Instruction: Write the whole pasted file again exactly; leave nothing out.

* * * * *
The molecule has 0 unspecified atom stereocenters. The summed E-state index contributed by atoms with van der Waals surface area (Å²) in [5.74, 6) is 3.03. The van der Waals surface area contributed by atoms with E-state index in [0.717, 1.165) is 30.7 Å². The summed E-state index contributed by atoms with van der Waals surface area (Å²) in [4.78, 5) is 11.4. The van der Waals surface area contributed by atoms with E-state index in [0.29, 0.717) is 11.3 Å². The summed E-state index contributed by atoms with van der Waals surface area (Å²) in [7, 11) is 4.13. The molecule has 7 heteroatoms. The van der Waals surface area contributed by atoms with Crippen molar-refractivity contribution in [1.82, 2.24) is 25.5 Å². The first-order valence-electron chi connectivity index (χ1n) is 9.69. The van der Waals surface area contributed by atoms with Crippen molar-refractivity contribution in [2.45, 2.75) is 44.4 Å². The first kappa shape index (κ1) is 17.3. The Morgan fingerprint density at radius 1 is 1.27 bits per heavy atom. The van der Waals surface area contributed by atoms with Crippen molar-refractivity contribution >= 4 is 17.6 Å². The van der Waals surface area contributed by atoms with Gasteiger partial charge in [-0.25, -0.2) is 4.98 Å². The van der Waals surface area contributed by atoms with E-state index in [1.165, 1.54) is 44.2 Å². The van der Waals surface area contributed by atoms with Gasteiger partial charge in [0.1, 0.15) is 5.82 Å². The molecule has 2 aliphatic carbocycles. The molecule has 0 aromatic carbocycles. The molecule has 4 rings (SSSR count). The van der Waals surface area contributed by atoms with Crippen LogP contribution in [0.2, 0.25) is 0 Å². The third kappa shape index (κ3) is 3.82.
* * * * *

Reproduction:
The molecule has 0 unspecified atom stereocenters. The summed E-state index contributed by atoms with van der Waals surface area (Å²) in [5.74, 6) is 3.03. The van der Waals surface area contributed by atoms with E-state index in [0.717, 1.165) is 30.7 Å². The summed E-state index contributed by atoms with van der Waals surface area (Å²) in [4.78, 5) is 11.4. The van der Waals surface area contributed by atoms with E-state index in [0.29, 0.717) is 11.3 Å². The summed E-state index contributed by atoms with van der Waals surface area (Å²) in [7, 11) is 4.13. The molecule has 7 heteroatoms. The van der Waals surface area contributed by atoms with Crippen molar-refractivity contribution in [1.82, 2.24) is 25.5 Å². The first-order valence-electron chi connectivity index (χ1n) is 9.69. The van der Waals surface area contributed by atoms with Crippen molar-refractivity contribution in [2.45, 2.75) is 44.4 Å². The first kappa shape index (κ1) is 17.3. The Morgan fingerprint density at radius 1 is 1.27 bits per heavy atom. The van der Waals surface area contributed by atoms with Crippen molar-refractivity contribution >= 4 is 17.6 Å². The van der Waals surface area contributed by atoms with Gasteiger partial charge in [-0.25, -0.2) is 4.98 Å². The van der Waals surface area contributed by atoms with E-state index in [1.165, 1.54) is 44.2 Å². The van der Waals surface area contributed by atoms with Gasteiger partial charge in [0.1, 0.15) is 5.82 Å². The molecule has 2 aliphatic carbocycles. The molecule has 0 aromatic carbocycles. The molecule has 4 rings (SSSR count). The van der Waals surface area contributed by atoms with Crippen LogP contribution in [0.2, 0.25) is 0 Å². The third kappa shape index (κ3) is 3.82.